It warns that the Communist Party will have to puncture the credit bubble before inflation reaches levels that threaten social stability. This in turn may open a can of worms.
"Many see China’s monetary tightening as a pre-emptive tap on the brakes, a warning shot across the proverbial economic bows. We see it as a potentially more malevolent reactive day of reckoning," said Tim Ash, the bank’s emerging markets chief.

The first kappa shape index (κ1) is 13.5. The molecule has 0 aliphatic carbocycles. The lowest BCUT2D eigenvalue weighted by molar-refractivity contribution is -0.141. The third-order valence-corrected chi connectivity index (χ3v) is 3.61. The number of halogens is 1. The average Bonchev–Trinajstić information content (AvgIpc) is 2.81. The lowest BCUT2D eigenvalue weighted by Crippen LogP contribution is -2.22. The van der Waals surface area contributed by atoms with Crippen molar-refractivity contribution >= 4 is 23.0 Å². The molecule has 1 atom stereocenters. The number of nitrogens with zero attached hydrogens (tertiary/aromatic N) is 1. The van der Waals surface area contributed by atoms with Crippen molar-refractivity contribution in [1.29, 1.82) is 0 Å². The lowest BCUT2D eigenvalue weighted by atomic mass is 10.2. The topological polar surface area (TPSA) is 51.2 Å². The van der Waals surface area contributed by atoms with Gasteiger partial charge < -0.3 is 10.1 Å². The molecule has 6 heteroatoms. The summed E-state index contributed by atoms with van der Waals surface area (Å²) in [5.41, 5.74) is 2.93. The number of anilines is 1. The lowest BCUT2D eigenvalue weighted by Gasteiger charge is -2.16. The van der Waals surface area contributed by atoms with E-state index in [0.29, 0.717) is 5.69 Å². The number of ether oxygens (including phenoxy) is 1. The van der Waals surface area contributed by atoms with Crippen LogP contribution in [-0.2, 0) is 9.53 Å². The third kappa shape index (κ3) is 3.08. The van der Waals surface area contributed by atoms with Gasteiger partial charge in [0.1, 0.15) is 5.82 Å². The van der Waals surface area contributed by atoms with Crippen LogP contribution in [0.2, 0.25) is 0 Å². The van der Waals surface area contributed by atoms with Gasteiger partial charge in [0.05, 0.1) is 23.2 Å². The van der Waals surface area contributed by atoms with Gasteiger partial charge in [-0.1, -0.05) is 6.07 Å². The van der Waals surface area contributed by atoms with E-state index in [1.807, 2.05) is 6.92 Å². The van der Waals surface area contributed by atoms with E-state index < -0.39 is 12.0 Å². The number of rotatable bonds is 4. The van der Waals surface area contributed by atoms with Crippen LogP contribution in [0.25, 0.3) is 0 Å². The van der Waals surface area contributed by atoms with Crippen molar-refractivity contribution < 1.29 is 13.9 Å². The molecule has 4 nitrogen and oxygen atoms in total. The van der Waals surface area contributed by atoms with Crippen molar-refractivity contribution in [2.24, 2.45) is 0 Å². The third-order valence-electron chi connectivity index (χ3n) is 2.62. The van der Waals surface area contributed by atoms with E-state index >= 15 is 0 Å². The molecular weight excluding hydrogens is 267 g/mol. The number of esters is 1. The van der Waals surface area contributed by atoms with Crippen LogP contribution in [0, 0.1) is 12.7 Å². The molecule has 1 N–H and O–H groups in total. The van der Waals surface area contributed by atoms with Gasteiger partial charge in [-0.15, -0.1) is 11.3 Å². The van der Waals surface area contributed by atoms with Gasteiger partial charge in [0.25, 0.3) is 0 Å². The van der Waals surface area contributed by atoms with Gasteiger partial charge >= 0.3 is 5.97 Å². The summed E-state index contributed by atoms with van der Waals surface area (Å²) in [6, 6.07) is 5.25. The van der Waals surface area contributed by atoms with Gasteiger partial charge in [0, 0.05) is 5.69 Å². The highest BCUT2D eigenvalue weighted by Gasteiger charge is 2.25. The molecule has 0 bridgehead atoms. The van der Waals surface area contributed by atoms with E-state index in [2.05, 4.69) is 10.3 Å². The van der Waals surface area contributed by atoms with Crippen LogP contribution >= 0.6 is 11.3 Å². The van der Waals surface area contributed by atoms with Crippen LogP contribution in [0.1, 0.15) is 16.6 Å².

Officially, inflation was 4.4pc in October, and may reach 5pc in November, but it is to hard find anybody in China who believes it is that low. Vegetables have risen 20pc in a month.
RBS recommends credit default swaps on China’s five-year debt. This is not a forecast that China will default. It is insurance against the "fat tail risk" of a hard landing, with ramifications across Asia.
The Politburo said on Friday that China would move from "relatively loose" money to a "prudent" policy next year, a recognition that credit rationing, price controls, and other forms of Medieval restraint are not enough. The question is whether Beijing has already left it too late.